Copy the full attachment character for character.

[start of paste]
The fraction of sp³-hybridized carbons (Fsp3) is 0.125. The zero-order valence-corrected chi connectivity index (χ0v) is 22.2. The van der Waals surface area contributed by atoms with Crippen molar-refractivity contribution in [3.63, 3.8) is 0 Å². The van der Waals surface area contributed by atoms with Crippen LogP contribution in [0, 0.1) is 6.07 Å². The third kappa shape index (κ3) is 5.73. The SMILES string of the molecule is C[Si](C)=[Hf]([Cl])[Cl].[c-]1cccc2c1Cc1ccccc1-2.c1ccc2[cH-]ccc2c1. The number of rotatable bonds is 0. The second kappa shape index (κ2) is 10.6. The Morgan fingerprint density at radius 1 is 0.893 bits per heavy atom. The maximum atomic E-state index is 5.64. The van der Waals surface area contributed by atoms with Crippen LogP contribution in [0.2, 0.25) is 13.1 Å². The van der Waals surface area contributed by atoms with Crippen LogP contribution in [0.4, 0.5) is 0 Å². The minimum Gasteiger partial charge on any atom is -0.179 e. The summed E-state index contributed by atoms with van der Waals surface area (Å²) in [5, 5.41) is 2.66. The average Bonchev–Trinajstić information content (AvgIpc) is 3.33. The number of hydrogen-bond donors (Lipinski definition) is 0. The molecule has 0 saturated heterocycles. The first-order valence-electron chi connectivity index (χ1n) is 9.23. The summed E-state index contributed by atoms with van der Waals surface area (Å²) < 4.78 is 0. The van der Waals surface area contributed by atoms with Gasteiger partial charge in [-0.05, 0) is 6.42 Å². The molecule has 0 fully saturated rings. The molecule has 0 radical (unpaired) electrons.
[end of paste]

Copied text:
The fraction of sp³-hybridized carbons (Fsp3) is 0.125. The zero-order valence-corrected chi connectivity index (χ0v) is 22.2. The van der Waals surface area contributed by atoms with Crippen molar-refractivity contribution in [3.63, 3.8) is 0 Å². The van der Waals surface area contributed by atoms with Crippen LogP contribution in [0, 0.1) is 6.07 Å². The third kappa shape index (κ3) is 5.73. The SMILES string of the molecule is C[Si](C)=[Hf]([Cl])[Cl].[c-]1cccc2c1Cc1ccccc1-2.c1ccc2[cH-]ccc2c1. The number of rotatable bonds is 0. The second kappa shape index (κ2) is 10.6. The Morgan fingerprint density at radius 1 is 0.893 bits per heavy atom. The maximum atomic E-state index is 5.64. The van der Waals surface area contributed by atoms with Crippen LogP contribution in [0.2, 0.25) is 13.1 Å². The van der Waals surface area contributed by atoms with Crippen LogP contribution in [0.4, 0.5) is 0 Å². The minimum Gasteiger partial charge on any atom is -0.179 e. The summed E-state index contributed by atoms with van der Waals surface area (Å²) in [5, 5.41) is 2.66. The average Bonchev–Trinajstić information content (AvgIpc) is 3.33. The number of hydrogen-bond donors (Lipinski definition) is 0. The molecule has 0 saturated heterocycles. The first-order valence-electron chi connectivity index (χ1n) is 9.23. The summed E-state index contributed by atoms with van der Waals surface area (Å²) < 4.78 is 0. The van der Waals surface area contributed by atoms with Gasteiger partial charge in [-0.05, 0) is 6.42 Å². The molecule has 0 fully saturated rings. The molecule has 0 radical (unpaired) electrons.